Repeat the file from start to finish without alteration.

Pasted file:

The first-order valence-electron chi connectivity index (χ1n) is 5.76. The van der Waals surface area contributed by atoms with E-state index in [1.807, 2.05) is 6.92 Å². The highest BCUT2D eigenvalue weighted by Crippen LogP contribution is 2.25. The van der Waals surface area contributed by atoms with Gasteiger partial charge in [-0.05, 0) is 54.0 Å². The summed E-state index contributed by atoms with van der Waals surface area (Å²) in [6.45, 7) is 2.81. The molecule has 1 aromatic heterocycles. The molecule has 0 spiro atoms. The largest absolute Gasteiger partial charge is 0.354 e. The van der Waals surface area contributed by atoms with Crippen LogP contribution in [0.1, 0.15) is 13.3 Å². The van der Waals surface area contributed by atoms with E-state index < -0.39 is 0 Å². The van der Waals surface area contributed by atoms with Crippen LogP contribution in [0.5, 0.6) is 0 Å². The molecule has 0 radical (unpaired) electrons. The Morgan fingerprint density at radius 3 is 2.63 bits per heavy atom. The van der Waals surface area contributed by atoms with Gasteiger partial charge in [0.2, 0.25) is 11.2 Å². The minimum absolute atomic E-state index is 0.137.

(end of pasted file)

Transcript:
The first-order valence-electron chi connectivity index (χ1n) is 5.76. The van der Waals surface area contributed by atoms with E-state index in [1.807, 2.05) is 6.92 Å². The highest BCUT2D eigenvalue weighted by Crippen LogP contribution is 2.25. The van der Waals surface area contributed by atoms with Gasteiger partial charge in [-0.05, 0) is 54.0 Å². The summed E-state index contributed by atoms with van der Waals surface area (Å²) in [6.45, 7) is 2.81. The molecule has 1 aromatic heterocycles. The molecule has 0 spiro atoms. The largest absolute Gasteiger partial charge is 0.354 e. The van der Waals surface area contributed by atoms with Crippen LogP contribution in [0.1, 0.15) is 13.3 Å². The van der Waals surface area contributed by atoms with E-state index < -0.39 is 0 Å². The van der Waals surface area contributed by atoms with Crippen LogP contribution in [0.5, 0.6) is 0 Å². The molecule has 0 radical (unpaired) electrons. The Morgan fingerprint density at radius 3 is 2.63 bits per heavy atom. The van der Waals surface area contributed by atoms with Gasteiger partial charge in [0.2, 0.25) is 11.2 Å². The minimum absolute atomic E-state index is 0.137.